Nicknamed the “Sunshine State” due to a mild to subtropical climate, Florida has long been the magnet for people seeking a better life. In January 1981 the editors of National Geographic Magazine assigned Nathan Benn, a native of Miami and graduate of the University of Miami, to photograph the State of Florida. At the time of the assignment, the state appeared to be suffering from a succession of unfortunate natural, social, and economic dysfunctions, including environmental destruction, drought, illegal immigration, uncontrolled development, record violent crime, widespread narcotic traffic, pockets of deep poverty and corruption, and racial tension.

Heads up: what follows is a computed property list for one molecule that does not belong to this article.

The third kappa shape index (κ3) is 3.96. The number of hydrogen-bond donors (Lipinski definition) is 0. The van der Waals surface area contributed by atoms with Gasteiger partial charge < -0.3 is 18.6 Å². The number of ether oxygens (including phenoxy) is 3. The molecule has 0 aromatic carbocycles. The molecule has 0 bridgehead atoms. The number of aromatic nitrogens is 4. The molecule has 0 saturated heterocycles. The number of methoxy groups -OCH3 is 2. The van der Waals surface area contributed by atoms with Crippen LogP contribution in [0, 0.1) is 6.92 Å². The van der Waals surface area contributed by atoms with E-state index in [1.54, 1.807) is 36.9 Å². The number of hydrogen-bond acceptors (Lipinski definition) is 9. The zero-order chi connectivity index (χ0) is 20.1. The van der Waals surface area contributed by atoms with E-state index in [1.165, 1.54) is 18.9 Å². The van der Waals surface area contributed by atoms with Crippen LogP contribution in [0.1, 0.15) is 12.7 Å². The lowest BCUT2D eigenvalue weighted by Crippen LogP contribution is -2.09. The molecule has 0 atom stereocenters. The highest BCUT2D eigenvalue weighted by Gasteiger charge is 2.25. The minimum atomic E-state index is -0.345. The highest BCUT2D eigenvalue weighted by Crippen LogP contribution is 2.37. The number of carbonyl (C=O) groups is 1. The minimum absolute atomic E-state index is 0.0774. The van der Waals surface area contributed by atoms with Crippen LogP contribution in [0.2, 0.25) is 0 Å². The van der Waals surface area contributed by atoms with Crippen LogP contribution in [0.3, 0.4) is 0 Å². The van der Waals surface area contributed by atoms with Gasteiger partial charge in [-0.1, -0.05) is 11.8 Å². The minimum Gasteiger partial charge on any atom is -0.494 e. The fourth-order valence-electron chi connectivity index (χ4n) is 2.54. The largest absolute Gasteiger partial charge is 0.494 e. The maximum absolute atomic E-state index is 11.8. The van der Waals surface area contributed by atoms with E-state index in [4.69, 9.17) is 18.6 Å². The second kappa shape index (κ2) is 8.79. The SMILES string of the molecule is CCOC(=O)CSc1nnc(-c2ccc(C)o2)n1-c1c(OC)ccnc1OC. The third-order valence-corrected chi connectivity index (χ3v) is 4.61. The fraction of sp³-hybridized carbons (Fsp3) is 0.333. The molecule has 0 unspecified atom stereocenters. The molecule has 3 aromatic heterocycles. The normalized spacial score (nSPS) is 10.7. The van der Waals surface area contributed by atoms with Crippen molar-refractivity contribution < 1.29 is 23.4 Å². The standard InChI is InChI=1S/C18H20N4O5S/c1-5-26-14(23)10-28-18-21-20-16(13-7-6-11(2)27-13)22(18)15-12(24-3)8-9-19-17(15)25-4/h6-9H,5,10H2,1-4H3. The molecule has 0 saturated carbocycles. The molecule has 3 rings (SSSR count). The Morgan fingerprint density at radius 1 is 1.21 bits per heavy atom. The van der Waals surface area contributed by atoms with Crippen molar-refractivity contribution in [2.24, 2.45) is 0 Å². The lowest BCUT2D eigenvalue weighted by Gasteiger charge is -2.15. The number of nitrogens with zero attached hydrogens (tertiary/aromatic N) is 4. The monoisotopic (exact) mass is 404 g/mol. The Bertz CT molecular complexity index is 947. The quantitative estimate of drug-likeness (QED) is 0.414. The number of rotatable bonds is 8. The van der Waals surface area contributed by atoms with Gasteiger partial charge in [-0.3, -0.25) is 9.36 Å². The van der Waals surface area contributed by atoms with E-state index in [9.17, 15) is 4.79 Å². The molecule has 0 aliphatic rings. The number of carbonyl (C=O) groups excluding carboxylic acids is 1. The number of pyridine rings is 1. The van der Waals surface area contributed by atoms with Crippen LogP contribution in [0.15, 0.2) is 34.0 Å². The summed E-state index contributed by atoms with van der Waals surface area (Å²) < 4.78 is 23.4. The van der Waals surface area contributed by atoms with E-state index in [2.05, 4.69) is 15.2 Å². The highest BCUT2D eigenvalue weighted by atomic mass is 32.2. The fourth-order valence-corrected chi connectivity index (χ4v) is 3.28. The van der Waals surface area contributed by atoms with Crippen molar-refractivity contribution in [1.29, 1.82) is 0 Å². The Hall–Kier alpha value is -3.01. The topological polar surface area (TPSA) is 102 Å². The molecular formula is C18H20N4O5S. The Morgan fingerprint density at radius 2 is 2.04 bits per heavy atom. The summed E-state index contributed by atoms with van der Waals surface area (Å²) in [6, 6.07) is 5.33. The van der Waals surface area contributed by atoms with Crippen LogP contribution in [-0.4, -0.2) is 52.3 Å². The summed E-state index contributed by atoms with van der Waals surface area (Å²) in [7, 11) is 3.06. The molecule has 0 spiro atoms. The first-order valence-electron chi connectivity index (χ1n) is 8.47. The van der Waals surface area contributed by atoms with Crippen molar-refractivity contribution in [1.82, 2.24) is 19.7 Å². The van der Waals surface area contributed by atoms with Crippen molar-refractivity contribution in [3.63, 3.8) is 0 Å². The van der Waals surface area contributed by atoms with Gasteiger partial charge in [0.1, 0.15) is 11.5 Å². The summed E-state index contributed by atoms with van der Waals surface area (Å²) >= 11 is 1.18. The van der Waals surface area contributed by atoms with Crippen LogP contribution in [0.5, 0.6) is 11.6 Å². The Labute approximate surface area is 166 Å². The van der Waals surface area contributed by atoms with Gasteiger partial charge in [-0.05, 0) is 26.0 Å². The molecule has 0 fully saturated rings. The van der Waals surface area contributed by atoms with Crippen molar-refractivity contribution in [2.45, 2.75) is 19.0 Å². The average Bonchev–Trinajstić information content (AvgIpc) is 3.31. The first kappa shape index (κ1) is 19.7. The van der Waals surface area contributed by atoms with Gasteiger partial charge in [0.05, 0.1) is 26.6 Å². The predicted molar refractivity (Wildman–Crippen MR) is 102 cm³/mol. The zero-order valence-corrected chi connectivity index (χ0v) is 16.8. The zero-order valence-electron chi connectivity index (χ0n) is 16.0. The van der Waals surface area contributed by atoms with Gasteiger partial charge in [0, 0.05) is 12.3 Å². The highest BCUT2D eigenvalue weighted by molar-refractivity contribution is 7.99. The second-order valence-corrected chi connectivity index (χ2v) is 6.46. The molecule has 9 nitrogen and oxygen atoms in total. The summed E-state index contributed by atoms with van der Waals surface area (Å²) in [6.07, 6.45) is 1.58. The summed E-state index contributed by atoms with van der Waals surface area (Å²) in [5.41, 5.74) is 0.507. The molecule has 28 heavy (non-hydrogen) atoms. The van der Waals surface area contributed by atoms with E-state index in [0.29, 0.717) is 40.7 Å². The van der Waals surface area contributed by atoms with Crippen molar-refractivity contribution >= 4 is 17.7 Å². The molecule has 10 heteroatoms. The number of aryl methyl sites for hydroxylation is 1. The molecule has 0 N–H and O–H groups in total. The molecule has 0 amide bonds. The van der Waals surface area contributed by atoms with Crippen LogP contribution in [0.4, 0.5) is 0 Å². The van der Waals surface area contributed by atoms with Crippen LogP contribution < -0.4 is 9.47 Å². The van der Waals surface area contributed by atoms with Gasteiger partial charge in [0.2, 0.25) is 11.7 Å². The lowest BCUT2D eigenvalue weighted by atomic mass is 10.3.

By the autumn of 1981 the chief editors, Bill Garrett and Tom Smith, were delivering extremely mixed messages of both high praise and condemnation to the photographer about the topical editorial content of the photographic coverage. To soften the hard edge, the editors added several photographs by Kevin Fleming. National Geographic published a tame version of “Florida: a time for reckoning,” over 41 pages in August 1982. The author was William Ellis, a staff writer at National Geographic.
Technical Notes: Nathan used Leica M4 and Nikon F cameras with Kodachrome and Ektachrome 35mm film. Between February and December 1981 Nathan shot 750 rolls of film, almost all by available light.